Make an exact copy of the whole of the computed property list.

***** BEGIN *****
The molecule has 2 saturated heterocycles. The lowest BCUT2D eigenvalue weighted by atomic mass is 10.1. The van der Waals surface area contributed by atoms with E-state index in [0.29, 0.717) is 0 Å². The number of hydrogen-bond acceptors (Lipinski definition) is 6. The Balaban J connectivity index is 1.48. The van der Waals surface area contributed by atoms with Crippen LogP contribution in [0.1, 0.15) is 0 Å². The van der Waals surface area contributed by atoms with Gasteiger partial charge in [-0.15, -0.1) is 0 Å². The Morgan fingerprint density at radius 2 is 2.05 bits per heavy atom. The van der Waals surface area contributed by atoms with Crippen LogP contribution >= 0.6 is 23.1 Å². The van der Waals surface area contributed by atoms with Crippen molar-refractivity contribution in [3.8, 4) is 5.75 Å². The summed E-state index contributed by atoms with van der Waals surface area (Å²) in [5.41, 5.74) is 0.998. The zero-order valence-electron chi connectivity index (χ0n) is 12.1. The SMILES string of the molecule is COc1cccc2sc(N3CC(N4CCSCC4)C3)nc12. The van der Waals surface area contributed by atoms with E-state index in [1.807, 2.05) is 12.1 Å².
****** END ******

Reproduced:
The molecule has 2 saturated heterocycles. The lowest BCUT2D eigenvalue weighted by atomic mass is 10.1. The van der Waals surface area contributed by atoms with E-state index in [0.29, 0.717) is 0 Å². The number of hydrogen-bond acceptors (Lipinski definition) is 6. The Balaban J connectivity index is 1.48. The van der Waals surface area contributed by atoms with Crippen LogP contribution in [0.1, 0.15) is 0 Å². The van der Waals surface area contributed by atoms with Gasteiger partial charge in [-0.15, -0.1) is 0 Å². The Morgan fingerprint density at radius 2 is 2.05 bits per heavy atom. The van der Waals surface area contributed by atoms with Crippen LogP contribution >= 0.6 is 23.1 Å². The van der Waals surface area contributed by atoms with Crippen molar-refractivity contribution in [3.8, 4) is 5.75 Å². The summed E-state index contributed by atoms with van der Waals surface area (Å²) in [5.41, 5.74) is 0.998. The zero-order valence-electron chi connectivity index (χ0n) is 12.1. The SMILES string of the molecule is COc1cccc2sc(N3CC(N4CCSCC4)C3)nc12. The van der Waals surface area contributed by atoms with E-state index in [1.807, 2.05) is 12.1 Å².